Originally posted by wombat2go View Post
                            Paul , looks like it is covered by IEC 60204-1 and NFPA 79
                            Page 23 of this from Cutler Hammer:
                            http://www.eaton.com/ecm/groups/publ...ol12_tab23.pdf
                            and this from Schneider:
                            http://www.schneider-electric.co.uk/en/faqs/FA28043/

                            Neither completely answers your query.
                            The IEC standard itself costs $300 or so !
                            Regards
                            Paul A.

                            Make it fit.
                            You can't win and there is a penalty for trying!

                            Comment


                            • #15
                              Funny you should mention that. As I said above, my Grizzly mill does have the Red/Stop button above the Green/Start one. And I do not like it. When I first got the machine I opened up the control box with the intention of swapping them. Until I saw the mad tangle of wires in there anyway. It would take me a week to sort them all out. Worst example of wiring I have ever seen.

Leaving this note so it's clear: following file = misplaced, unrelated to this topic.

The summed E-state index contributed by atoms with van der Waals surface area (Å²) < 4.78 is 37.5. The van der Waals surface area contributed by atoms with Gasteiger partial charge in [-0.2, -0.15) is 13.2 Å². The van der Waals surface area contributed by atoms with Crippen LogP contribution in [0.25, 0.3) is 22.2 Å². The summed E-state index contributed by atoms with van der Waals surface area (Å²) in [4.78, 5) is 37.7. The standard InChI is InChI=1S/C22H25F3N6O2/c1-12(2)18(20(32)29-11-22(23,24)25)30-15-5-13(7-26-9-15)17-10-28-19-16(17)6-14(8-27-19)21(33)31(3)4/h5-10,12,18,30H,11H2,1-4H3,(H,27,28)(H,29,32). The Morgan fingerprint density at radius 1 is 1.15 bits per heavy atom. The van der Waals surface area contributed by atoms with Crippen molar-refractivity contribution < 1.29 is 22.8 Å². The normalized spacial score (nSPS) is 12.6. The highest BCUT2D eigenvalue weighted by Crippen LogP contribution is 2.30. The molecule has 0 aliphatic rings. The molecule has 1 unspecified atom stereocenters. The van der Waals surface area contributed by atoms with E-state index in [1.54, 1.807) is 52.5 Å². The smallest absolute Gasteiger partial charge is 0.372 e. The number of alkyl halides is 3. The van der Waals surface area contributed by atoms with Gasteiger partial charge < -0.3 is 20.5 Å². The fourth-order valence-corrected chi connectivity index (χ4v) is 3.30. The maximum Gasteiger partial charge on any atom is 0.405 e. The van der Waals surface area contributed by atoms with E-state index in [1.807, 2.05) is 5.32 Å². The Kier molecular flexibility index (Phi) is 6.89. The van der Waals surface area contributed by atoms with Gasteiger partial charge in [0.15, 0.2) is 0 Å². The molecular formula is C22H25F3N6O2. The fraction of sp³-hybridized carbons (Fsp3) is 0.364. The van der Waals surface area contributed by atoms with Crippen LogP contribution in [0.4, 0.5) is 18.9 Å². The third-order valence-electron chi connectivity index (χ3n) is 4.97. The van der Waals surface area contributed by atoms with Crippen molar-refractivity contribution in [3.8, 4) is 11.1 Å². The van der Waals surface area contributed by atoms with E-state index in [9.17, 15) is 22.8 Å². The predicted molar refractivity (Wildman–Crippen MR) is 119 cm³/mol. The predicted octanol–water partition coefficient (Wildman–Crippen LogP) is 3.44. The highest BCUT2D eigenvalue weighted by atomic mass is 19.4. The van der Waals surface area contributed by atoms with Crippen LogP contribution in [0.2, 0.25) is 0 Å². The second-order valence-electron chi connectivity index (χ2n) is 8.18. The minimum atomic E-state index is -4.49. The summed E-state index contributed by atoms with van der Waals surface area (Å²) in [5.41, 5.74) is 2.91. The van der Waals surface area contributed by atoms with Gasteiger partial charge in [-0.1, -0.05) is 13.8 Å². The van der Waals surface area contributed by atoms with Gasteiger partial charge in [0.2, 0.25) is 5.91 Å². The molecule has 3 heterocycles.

Anyway, that is part of why I am asking this question. Personally, I would much prefer ON above OFF. It does seem more natural, but then the Grizzly was made in China.



                              Originally posted by Arcane View Post
                              Paul,if you find having the ON button on top to be more logical, I think that's the way you should mount. I think you will find it will make hitting the correct button every time a little easier. Of course if your next machine comes with on/off buttons wired differently, you won't be happy until you switch them to be the same configuration.
                              Paul A.

                              Make it fit.
                              You can't win and there is a penalty for trying!

                              Comment